Travel in Prague

The best way to travel in Prague is by public transportation. The Prague metro, trams and buses are cheap, easy to use and very reliable. Prague's little streets were never meant for cars so they are less efficient here.

So, if you're not walking, Prague is best explored by using its excellent metro system. It's relatively cheap and very easy to use.

This page outlines the basic information you need to travel in Prague hassle free.

You will soon find out that it's all about buying tickets, stamping the tickets and following your route - very simple indeed.

Travel in Prague - Basic Info

These are the basics to keep you moving in the city carefree. If you have any trouble just ask someone on the streets. You will easily find someone to help you.

tram sign in Prague

3 ways to get around: metro, tram and bus. Each part is very reliable and punctual.

Buy tickets first. You can buy tickets in metro stations or where most newspapers are sold.

Tickets are time sensitive. Put them into the little yellow machines on the trams and buses and at the entrance to the metro.

Ticket inspectors may approach you and ask to see your ticket. If you don't have a ticket or if you didn't use yours properly, they will fine you on the spot.


Mind your things as you travel in Prague. Pickpockets like crowded areas like trams and metros. And, always buy a ticket. It's tempting to cheat the system, but the last thing you want is a problem with ticket inspectors. They aren't always friendly.

Public Transit Tickets

You can buy tickets in metro stations, newspaper shops and in some small grocery stores. Generally, tickets are sold in most places that sell newspapers.

Many stores that sell tickets (and newspapers) are called Tabák or Trafika.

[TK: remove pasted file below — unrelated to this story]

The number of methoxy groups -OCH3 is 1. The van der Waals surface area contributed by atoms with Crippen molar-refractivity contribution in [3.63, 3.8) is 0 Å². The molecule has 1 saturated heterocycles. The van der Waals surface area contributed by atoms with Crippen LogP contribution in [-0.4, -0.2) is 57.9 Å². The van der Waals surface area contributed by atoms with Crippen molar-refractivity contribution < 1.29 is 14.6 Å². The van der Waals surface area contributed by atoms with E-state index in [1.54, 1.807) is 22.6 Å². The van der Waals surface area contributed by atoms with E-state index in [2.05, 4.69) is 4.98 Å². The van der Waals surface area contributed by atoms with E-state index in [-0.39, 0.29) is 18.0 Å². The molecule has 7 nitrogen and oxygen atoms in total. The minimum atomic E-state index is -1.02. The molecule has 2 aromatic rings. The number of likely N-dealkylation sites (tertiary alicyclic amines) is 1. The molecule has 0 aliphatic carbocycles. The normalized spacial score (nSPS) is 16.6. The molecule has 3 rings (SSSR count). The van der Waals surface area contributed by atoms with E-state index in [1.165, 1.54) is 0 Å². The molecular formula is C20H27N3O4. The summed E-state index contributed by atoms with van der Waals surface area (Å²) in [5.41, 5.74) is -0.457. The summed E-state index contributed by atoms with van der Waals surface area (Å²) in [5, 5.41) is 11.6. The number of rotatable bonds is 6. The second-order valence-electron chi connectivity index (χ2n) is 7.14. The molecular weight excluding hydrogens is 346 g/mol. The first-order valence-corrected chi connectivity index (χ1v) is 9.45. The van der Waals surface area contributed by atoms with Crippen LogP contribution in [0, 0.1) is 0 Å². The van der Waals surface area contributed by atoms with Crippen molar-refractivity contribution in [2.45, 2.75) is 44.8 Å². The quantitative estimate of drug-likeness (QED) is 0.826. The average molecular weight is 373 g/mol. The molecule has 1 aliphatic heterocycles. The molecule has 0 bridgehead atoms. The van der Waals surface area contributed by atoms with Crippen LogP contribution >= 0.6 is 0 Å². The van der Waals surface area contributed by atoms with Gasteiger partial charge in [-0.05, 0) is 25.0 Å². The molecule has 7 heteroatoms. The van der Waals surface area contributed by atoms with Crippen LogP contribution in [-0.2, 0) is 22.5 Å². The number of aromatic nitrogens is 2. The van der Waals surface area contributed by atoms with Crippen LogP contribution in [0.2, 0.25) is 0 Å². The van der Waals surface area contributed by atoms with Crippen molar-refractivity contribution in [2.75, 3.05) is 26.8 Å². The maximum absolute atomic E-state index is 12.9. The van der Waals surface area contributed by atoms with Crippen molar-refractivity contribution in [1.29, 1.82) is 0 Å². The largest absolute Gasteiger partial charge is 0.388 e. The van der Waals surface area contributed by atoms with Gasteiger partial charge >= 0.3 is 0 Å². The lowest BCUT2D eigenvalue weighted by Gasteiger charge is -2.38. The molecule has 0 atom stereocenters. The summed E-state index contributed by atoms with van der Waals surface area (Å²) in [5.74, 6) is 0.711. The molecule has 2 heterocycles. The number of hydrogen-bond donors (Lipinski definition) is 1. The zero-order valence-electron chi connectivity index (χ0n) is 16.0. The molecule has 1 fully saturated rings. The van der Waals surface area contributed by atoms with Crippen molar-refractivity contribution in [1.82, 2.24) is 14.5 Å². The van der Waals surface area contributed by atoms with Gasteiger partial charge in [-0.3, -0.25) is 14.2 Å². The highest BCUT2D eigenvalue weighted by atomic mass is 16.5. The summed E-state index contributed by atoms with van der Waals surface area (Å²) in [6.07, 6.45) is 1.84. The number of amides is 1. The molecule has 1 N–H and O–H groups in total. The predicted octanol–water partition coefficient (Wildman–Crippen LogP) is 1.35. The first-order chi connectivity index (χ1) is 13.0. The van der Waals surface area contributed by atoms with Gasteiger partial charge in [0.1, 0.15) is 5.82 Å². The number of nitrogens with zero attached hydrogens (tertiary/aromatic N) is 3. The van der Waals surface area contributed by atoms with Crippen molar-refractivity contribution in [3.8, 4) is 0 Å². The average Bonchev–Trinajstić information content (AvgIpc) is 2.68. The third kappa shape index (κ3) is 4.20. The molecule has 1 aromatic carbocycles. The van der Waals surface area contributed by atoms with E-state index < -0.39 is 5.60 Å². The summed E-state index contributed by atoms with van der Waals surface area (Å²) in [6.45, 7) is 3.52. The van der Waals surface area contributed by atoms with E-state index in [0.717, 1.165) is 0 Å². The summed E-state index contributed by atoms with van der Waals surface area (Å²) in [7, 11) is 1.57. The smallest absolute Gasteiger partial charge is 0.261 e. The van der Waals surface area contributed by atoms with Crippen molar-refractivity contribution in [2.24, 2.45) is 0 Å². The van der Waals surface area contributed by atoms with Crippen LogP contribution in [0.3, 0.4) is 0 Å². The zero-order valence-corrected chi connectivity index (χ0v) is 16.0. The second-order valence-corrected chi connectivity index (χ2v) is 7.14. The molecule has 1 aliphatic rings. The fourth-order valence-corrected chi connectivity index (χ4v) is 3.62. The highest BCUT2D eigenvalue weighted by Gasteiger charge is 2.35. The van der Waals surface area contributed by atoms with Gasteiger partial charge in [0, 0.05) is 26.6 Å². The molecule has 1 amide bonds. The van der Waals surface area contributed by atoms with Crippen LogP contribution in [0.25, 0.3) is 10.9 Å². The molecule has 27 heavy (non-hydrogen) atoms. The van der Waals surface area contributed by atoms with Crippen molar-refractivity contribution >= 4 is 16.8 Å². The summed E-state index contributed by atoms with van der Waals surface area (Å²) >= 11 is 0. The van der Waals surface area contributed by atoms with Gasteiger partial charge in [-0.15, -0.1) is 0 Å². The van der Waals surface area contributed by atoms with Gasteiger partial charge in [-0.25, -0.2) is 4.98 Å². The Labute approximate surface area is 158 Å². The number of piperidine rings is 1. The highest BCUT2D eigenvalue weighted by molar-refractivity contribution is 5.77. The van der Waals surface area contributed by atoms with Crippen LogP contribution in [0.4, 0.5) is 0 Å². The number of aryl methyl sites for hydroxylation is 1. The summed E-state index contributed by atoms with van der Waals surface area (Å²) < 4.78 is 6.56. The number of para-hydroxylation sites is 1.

Inside each metro station you will find coin operated machines that dispense individual tickets. See photo.

All tickets are valid on all parts of the metro system, tram - metro - bus and funicular.

Make sure you validate your ticket before going down the steps or escalators of the metro and when you board a bus or tram.

Short Term Ticket:  24 CZK, 30 minutes. These are for short journeys, but can be very useful since you might only need to go one direction before returning later in the day. They are valid 30 minutes you may transfer within the system freely.

 Basic Ticket:  32 CZK, 90 minutes. These tickets are the most common choices. If you go to a shop and ask for tickets, these are the standard ones. You can use them up to 90 minutes which makes them very flexible. But, if you're going just one way to the castle, for example, you might consider the cheaper short term ticket above.

 1 Day Ticket:  110 CZK, 24 hours. These are great if you know you're going to use the metro system extensively over one day. But, it's often just better to buy single basic tickets.

3 Day Ticket:  310 CZK, 72 hours. These are perfect for a weekend stay, etc. Buy these and you don't have to worry about tickets for awhile. These allow the free accompaniment of one child (6 - 15 years).

Tickets for Children

To be honest, many young children and seniors are often overlooked by ticket controllers. But technically they need tickets too. Children means someone between 6 and 15 years and Senior is anyone over 60.

Rates for Children and Seniors:

• Short Term Ticket -  12 CZK, 30 minutes
• Basic Ticket -  16 CZK, 90 minutes
• 1 Day Ticket -  55 CZK, 24 hours
• 3 Day Ticket -  310 CZK, 72 hours (no discount available)

SMS Tickets

You can now buy single tickets via SMS on most mobile phones, making travel in Prague even easier.

Send the corresponding codes to the number 902 06 and you will receive an SMS with your ticket details.

DPT24 for 24 CZK, 30 minutes